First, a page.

Output neurons in the mushroom body of the fruit fly brain encode the positive or negative survival value of stimuli, enabling insects to choose adaptive approach and avoidance behaviors through associative learning.
Connectomic analysis identifies the complex circuits of a visual motion-sensing neuron that qualify them to generate direction-selective motion sensing signals using both Hassenstein-Reichardt and Barlow-Levick models.
Gaining genetic control over neural modules that drive the grooming of each Drosophila body part reveals how mechanisms for selecting among competing behavioral choices are used to generate sequences of actions.
Pericytes surrounding capillaries in the retina contain α-smooth muscle actin, demonstrating that pericytes have the necessary molecular machinery to change capillary diameter during neurovascular coupling.
Oculomotor circuits are always busy planning the next eye movement, and this explains why, when a visual target appears, some eye movements toward it are produced very quickly whereas others take a long time to prepare.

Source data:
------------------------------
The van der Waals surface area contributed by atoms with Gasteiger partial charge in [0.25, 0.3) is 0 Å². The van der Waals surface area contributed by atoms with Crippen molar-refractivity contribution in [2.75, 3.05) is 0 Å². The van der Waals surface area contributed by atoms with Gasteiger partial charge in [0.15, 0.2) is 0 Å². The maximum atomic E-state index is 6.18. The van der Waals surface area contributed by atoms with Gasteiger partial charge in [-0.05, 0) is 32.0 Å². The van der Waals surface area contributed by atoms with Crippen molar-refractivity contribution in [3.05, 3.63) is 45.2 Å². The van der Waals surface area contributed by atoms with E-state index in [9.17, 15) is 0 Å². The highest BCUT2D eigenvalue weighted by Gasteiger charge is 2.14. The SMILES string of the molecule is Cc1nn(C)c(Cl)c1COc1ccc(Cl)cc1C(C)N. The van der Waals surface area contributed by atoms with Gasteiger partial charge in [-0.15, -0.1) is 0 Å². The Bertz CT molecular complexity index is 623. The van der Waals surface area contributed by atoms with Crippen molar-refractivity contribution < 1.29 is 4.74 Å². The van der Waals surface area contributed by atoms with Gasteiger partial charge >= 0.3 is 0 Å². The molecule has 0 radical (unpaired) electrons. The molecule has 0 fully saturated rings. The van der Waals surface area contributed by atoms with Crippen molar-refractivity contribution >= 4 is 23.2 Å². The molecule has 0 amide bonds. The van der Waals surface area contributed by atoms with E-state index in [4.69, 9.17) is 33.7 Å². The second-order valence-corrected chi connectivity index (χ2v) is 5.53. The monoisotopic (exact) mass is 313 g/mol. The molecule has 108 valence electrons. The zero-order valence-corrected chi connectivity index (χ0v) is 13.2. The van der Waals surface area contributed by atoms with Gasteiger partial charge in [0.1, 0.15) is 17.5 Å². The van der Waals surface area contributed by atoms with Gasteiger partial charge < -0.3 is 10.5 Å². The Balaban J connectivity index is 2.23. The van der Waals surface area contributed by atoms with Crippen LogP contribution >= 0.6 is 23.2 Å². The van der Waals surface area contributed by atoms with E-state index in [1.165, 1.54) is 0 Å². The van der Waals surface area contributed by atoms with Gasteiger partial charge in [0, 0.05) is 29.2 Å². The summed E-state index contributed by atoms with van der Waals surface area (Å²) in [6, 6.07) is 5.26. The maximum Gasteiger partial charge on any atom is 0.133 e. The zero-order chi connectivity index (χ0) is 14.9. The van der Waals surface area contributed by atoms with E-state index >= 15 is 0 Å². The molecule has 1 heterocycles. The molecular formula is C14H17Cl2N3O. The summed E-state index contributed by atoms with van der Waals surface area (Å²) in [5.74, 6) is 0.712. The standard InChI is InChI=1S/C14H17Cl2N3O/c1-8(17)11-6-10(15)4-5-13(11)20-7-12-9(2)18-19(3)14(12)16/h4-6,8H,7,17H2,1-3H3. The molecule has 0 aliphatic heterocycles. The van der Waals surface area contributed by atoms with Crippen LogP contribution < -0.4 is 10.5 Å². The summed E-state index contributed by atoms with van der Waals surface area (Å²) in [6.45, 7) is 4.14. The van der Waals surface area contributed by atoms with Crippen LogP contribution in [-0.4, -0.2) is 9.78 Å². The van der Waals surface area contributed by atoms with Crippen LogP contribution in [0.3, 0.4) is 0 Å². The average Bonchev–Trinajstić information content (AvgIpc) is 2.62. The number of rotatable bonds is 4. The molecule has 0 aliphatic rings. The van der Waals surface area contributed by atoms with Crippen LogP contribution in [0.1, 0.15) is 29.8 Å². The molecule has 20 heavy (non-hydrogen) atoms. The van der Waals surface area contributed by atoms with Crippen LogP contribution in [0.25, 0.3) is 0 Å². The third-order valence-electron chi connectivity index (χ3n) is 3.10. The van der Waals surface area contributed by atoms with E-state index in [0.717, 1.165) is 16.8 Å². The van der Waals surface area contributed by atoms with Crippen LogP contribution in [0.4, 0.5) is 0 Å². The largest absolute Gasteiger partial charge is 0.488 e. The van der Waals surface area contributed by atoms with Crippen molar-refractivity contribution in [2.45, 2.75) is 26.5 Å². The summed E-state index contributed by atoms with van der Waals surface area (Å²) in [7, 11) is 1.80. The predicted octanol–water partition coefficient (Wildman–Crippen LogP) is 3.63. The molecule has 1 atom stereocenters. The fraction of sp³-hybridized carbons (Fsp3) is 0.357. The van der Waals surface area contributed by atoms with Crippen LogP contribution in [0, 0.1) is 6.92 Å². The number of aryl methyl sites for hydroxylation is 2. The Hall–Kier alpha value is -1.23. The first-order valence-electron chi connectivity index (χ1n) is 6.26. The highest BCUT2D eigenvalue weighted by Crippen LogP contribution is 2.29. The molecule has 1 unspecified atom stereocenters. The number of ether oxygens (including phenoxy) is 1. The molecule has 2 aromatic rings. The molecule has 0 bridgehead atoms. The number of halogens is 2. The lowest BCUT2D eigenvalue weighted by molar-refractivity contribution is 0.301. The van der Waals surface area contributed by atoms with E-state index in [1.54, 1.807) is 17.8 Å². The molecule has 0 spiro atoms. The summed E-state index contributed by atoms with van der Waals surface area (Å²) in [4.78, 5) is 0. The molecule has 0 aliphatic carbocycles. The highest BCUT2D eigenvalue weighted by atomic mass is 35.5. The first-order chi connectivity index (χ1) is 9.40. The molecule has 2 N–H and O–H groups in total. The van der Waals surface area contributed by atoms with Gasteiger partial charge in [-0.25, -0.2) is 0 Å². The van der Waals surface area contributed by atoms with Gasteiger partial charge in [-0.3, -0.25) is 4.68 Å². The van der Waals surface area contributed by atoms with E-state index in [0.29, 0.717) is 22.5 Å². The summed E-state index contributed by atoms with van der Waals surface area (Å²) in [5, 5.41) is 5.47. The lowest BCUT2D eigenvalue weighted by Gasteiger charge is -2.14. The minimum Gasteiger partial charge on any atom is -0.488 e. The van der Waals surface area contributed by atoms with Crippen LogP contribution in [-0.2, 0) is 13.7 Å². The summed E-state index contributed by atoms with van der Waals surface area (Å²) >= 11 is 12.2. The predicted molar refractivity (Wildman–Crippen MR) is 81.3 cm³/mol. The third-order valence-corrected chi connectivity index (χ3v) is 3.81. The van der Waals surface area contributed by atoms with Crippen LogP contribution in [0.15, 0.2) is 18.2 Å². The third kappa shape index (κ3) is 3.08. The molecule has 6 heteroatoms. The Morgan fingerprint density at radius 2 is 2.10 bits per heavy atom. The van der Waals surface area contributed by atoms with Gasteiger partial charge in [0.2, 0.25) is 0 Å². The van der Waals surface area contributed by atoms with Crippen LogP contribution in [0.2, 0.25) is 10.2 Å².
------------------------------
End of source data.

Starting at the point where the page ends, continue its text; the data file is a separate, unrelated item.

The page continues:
The mouse visual system is able to detect small moving objects due to the activity of VG3-amacrine cells, an unusual type of modulatory cell that uses the transmitter glutamate to activate retinal output cells.
A new, high-throughput in vivo MHC-I peptide minigene library platform shows that the naive immune system cannot eliminate cells presenting immunogenic antigens found at low frequencies within a growing tumor.